Not so long ago when someone purchased a television, all they had to think about was the size of the screen and the price. Would it fit in the living room? Would it break the bank? But with the advent of new technologies, the world of HD television is proving to be a little more complicated for some. Once you learn the lingo, however, you will find that deciding on an HDTV is not so tough after all.
First, before you buy you need to know what different kinds of resolution exist for consumers today:
- 480i - Standard definition like you are used to on old tube televisions containing 480 interlaced lines
- 480p - Enhanced definition containing 480 progressively scanned lines
- 720p - High-definition format with 720 progressively scanned lines
- 1080i - High-definition format with 1080 interlaced lines
- 1080p - High-definition format with 1080 progressively scanned lines
Television Resolution Explained
Simply put, resolution is just a way of measuring how many elements are used to display the picture on your TV screen. In the examples above, the leading number tells you how many horizontal lines appear in the picture from top to bottom. The letters I and P stand for interlaced and progressive, respectively. When deciding on an HDTV there are two things you will want to keep in mind. First, the more lines, the sharper the picture. And second, progressive images are sharper and clearer than interlaced images.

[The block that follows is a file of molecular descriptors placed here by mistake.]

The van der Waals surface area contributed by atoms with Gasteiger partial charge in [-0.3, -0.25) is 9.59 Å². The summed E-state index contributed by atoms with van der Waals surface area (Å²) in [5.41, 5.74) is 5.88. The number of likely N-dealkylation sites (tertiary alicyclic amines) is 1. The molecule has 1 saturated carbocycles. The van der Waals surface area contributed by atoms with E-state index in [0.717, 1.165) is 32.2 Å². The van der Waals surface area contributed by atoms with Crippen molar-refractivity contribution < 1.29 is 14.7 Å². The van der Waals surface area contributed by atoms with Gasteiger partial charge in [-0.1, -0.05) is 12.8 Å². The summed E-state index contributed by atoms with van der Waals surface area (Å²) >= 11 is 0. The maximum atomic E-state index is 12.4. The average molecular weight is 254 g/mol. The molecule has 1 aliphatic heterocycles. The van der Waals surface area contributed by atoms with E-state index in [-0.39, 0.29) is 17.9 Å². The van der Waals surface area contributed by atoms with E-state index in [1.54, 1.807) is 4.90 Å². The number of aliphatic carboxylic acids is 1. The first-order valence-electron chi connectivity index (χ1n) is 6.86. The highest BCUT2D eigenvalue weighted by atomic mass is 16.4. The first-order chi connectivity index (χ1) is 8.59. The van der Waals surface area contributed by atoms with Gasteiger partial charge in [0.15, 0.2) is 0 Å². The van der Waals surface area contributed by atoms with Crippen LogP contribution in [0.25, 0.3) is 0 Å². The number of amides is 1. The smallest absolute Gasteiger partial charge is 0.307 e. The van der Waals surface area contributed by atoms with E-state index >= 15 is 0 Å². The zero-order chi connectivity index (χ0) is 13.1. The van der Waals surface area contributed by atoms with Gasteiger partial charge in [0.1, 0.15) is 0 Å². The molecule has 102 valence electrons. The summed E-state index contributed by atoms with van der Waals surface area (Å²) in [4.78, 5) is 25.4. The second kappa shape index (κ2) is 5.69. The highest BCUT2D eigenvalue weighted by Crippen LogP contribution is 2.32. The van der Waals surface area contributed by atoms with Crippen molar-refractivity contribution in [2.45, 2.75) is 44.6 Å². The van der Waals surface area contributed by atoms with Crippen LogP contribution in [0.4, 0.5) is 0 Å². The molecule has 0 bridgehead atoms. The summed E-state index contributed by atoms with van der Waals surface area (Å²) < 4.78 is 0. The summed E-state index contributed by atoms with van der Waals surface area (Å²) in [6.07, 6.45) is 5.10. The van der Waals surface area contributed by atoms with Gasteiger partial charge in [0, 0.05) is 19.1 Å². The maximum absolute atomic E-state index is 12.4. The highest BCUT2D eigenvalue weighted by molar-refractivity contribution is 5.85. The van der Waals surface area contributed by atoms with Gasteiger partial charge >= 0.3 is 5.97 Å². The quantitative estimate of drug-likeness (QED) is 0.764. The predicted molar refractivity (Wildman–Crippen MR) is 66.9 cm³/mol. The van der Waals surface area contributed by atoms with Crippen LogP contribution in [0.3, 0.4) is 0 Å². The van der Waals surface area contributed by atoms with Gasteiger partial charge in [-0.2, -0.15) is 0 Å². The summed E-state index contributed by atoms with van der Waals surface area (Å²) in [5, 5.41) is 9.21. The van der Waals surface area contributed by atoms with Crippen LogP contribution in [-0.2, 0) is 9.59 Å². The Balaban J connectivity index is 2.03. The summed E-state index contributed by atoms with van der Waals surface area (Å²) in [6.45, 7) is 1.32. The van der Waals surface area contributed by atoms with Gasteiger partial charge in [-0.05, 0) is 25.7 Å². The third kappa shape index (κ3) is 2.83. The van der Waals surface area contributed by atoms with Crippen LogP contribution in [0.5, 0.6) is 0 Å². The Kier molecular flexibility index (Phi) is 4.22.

The Difference Between Interlaced and Progressive Scanning
Progressive or p resolution means that one line is progressively scanned to the TV screen at a time progressively. Interlaced scanning, on the other hand, involves using two fields to display the image—one consisting of the odd numbered lines and one consisting of the even numbered lines. Only one frame is displayed at a time, so when you watch something in 1080i, you are really being given the picture in frames consisting of 540 lines each. This interlacing happens so quickly that you do not even see it happening.
So which is the best? Well technically speaking, 720p is actually a higher resolution than 1080i, and 1080p is a higher resolution than 1080i. If you want to by the best available right now, you want to purchase an HDTV with 1080p resolution. If, however, your main goal is to save a few dollars, you might be just as happy with interlaced scanning. After all, those of us who were watching TV shows before HDTV came along are accustomed to watching interlaced TV pictures.
There are a couple of other things to consider before you buy a new HDTV. Resolutions of 1080p are the only way you can get the maximum resolution of high-definition media like watching movies on Blu-Ray. Also, most networks transmit at a resolution of 1080i. However, streaming media maxes out at 720p, so if you plan to use your TV for streaming and gaming, you can save some money and still get a high-quality picture by purchasing a 720p HDTV.